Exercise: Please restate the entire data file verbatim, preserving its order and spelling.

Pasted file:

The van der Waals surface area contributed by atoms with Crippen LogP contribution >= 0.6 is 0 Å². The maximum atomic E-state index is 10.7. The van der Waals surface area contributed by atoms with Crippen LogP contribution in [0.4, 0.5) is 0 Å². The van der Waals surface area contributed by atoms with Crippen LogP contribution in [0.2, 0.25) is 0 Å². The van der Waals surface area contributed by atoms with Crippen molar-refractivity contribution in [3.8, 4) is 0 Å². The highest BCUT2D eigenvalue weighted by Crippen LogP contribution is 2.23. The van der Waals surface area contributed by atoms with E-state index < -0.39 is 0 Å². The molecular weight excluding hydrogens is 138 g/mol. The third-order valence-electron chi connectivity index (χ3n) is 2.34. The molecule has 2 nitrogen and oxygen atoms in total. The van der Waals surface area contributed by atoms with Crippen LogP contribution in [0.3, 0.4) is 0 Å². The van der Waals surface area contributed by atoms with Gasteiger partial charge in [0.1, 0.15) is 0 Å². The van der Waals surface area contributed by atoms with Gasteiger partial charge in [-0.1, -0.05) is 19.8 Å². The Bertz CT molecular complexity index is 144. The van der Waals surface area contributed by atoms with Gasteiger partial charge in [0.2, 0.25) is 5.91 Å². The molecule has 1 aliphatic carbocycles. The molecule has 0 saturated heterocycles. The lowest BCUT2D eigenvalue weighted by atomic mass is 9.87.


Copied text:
The van der Waals surface area contributed by atoms with Crippen LogP contribution >= 0.6 is 0 Å². The maximum atomic E-state index is 10.7. The van der Waals surface area contributed by atoms with Crippen LogP contribution in [0.4, 0.5) is 0 Å². The van der Waals surface area contributed by atoms with Crippen LogP contribution in [0.2, 0.25) is 0 Å². The van der Waals surface area contributed by atoms with Crippen molar-refractivity contribution in [3.8, 4) is 0 Å². The highest BCUT2D eigenvalue weighted by Crippen LogP contribution is 2.23. The van der Waals surface area contributed by atoms with E-state index < -0.39 is 0 Å². The molecular weight excluding hydrogens is 138 g/mol. The third-order valence-electron chi connectivity index (χ3n) is 2.34. The molecule has 2 nitrogen and oxygen atoms in total. The van der Waals surface area contributed by atoms with Crippen LogP contribution in [0.3, 0.4) is 0 Å². The van der Waals surface area contributed by atoms with Gasteiger partial charge in [0.1, 0.15) is 0 Å². The van der Waals surface area contributed by atoms with Gasteiger partial charge in [-0.1, -0.05) is 19.8 Å². The Bertz CT molecular complexity index is 144. The van der Waals surface area contributed by atoms with Gasteiger partial charge in [0.2, 0.25) is 5.91 Å². The molecule has 1 aliphatic carbocycles. The molecule has 0 saturated heterocycles. The lowest BCUT2D eigenvalue weighted by atomic mass is 9.87.